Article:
Four Point vs. Full Home Inspection

Differences Between Four-Point and Full-Home Inspection

Before issuing an insurance policy to the new homeowner or rental property owner, every homeowner’s insurance company requires an inspection. Any investor or home purchaser must have the property inspected. It can either be a four-point inspection or a full-home inspection. These inspections help protect not only the insurance company but also the buyer as well.


What Is A Four-Point Inspection?

A four-point inspection is a tool that insurance companies have come to rely upon when assessing insurance risk for older homes. It’s conducted by a qualified building code or home inspector, building contractor, registered architect or a civil engineer.
The inspection involves a visual evaluation of the roof, plumbing systems, HVAC systems and electrical systems. Insurance companies require that each of these components are in working order.

Most insurance companies especially require a four-point inspection for homes that are 25 years or older. This is because many older homes either have systems nearing the end of their lifespan or don’t meet current building codes.
A good example of this would be a roof nearing the end of its lifespan. On the surface, it may look great. However, problems may soon begin to show up. In this case, a homeowner’s insurance company may require that a new roof to be installed before offering any insurance cover.
This way, the insurance company is able to minimize the liability that may ensue from a roof that is worn out. The same concept is true for HVAC, plumbing and electrical systems.
Poor installation of these systems could lead to significant liabilities for the insurance company. For example, poor electrical systems installation could cause a fire.

What Is A Full-home Inspection?

Also known as a buyer’s inspection, a full inspection is a lot more thorough. When you are a first-time homebuyer or about to settle down into your dream home, a full-home inspection is a must for you and your family.

A good home inspector will examine every nook and cranny in your potential house. Not all inspectors are created equal, though. Therefore, you need to do your homework first. This means that, checking that they have the necessary equipment, training, and experience.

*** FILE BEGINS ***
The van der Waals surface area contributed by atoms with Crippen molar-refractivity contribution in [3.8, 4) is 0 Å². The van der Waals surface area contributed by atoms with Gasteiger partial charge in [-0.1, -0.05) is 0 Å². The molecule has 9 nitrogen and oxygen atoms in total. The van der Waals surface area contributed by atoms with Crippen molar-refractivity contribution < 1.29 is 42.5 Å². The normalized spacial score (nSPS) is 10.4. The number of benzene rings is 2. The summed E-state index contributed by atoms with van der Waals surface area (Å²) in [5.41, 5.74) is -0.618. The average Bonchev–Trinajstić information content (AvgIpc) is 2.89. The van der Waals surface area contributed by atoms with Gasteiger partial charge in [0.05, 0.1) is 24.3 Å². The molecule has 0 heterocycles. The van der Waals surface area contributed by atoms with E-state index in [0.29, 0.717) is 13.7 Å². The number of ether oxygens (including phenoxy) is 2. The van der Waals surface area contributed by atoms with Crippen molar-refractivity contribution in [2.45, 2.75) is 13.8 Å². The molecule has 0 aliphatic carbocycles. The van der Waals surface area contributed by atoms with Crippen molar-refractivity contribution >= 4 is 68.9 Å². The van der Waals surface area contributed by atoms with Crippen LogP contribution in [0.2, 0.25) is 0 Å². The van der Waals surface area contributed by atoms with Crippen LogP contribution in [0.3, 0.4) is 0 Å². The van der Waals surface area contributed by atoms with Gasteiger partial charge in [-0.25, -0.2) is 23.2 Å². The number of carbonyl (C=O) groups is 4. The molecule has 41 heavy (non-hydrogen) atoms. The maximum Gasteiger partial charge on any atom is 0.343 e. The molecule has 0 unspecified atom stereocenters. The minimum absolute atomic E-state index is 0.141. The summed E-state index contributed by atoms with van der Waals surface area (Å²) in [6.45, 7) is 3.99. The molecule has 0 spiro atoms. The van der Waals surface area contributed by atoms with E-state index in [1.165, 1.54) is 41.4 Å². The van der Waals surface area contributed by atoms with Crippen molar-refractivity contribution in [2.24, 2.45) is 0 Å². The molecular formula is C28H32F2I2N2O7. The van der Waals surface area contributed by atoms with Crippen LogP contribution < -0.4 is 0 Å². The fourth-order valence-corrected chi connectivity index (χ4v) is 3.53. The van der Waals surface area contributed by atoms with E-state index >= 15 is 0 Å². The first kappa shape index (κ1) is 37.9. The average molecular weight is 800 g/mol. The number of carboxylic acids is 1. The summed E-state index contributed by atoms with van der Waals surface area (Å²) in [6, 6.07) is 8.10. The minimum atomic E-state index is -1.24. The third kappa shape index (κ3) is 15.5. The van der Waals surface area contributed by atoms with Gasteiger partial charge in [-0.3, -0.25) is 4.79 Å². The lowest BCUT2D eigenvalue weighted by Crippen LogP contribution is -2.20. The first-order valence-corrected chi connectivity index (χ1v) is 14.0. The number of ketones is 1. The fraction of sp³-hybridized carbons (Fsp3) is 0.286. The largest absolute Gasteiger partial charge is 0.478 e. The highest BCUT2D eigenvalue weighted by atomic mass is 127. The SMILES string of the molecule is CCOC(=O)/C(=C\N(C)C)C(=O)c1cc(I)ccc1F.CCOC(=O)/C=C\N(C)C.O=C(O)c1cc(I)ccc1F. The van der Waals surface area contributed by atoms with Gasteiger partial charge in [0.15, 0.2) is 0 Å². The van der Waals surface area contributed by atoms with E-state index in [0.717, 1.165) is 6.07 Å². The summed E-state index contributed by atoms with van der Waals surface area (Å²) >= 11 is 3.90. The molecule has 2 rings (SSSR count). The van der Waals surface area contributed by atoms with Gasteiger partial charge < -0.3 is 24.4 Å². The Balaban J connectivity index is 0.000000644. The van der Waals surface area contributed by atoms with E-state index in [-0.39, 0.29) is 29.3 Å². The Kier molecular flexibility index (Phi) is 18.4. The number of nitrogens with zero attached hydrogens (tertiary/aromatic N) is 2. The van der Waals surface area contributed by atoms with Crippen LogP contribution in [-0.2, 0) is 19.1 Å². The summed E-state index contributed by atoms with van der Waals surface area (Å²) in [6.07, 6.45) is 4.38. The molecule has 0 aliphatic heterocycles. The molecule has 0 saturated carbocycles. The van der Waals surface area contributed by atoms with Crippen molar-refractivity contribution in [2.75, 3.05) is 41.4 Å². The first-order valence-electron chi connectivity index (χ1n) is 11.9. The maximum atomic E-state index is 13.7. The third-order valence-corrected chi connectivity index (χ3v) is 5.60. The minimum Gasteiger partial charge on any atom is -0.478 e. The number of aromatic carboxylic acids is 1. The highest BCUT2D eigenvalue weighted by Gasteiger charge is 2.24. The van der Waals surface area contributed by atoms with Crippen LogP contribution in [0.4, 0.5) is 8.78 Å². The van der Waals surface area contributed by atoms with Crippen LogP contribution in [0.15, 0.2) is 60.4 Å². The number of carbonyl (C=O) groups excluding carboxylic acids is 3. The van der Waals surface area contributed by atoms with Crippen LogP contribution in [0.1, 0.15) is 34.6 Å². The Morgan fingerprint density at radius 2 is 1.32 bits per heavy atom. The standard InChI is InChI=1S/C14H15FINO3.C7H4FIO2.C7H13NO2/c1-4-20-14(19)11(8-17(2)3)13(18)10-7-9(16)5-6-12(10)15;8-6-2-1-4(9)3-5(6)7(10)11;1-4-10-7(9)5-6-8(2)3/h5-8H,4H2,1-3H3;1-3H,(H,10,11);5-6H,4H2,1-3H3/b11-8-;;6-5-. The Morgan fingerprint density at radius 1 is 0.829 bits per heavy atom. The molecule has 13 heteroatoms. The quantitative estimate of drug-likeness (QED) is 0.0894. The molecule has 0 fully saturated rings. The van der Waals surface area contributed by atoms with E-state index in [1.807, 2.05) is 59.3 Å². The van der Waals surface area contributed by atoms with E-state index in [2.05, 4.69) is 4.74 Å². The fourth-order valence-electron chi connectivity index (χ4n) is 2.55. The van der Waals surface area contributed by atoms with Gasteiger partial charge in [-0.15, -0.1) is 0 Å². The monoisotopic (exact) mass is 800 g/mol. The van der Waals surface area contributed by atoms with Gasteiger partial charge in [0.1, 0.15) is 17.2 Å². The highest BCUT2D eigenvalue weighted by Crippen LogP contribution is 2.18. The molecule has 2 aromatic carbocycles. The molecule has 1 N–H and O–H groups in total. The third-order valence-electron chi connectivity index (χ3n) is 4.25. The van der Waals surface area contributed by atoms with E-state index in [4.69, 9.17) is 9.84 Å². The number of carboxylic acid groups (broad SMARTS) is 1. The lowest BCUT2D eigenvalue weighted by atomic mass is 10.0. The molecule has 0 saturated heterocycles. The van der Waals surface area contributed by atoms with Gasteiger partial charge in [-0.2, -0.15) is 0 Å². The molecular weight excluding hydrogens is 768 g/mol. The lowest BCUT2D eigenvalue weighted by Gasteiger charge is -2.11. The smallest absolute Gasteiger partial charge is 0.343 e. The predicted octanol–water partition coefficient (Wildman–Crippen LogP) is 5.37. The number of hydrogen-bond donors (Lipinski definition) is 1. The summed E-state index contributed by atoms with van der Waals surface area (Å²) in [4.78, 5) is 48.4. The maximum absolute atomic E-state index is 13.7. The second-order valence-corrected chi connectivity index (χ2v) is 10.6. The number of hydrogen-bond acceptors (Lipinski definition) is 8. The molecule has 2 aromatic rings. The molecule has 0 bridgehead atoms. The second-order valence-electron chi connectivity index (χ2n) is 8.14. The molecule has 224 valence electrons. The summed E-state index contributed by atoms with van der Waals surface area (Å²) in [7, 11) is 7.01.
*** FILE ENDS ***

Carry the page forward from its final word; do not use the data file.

You could ask your inspector the following questions:
• “Can I attend the inspection?”
Most inspectors will allow you. However, if they don’t, it’s an automatic red flag.
• “How long will the inspection take?”
Generally, home inspections take 2 to 3 hours on average and take longer if you’re moving into a larger home. If your inspector says that your inspection will last less than an hour, you are working with the wrong professional.
• “What is your background and experience?”
If you are buying a fixer-upper, it’s advisable to find an inspector who has experience working with similar properties. Essentially, you want to work with an inspector who has the basics of local building codes and requirements down to a tee.
• “Are you a member of a professional inspection organization?”
The most reputable inspectors should be a member of either The National Association of Certified Home Inspectors, The American Society of Home Inspectors, or The National Association of Home Inspectors.

A full-home inspection involves testing every major system and structure in the house to make sure it’s functioning properly.

Factors Involved in a Full-Home Inspection

A home inspection checklist is a lengthy rundown of features throughout your house that might be faulty or needs fixing. However, as thorough as it may be, it won’t include things like septic systems, hot tubs, or underground pipes.
Ideally, prepare yourself for the upcoming professional inspection during your initial tour of the home. If you notice anything unusual, note it down. On the inspection day, give the notes to your inspector so that they can specially attend to them.
As you inspect the home, look for the following things:
• Odor
Check if the home has a smell. Check if you can detect the source or the cause of the odor and if it could be fixed. If the odor is musty, chances are the basement is wet.
• Heating or cooling system
Inspect if the heating or cooling system is working well. Check how old the furnace is. If converted, check if the old systems are still in place.
• Appliances
If these are included, check the age and condition of the stove, dishwasher, or refrigerator.
• Plumbing
Check for any unusual noises or malfunctions. Inspect if the sewer line been scoped to check for potential cracks.
• Electrical
Check if the switches work. Check if there any obvious malfunctions. Ensure that the outlets been grounded.
• Basement
Check if there are any signs of dampness. Check if there’s an adequate insulation.
• Interior evidence of leaks
Check the ceilings and areas around the windows in each room.
• Attic
Check how the interior of the roof structure looks. Look for any signs of leakages.
• Exterior
Check if the house looks like it will need repairs or repainting soon. Look for any loose boards or dangling wires. Inspect to ensure that the gutters and downspouts firmly attached.
• Foundation
Check if there are obvious cracks or apparent shifts in the foundation.
Because of its thoroughness, buyers are recommended to get their potential home fully inspected. The cost involved is pennies on the dollar considering the huge financial undertaking involved in buying the home.

David Weber

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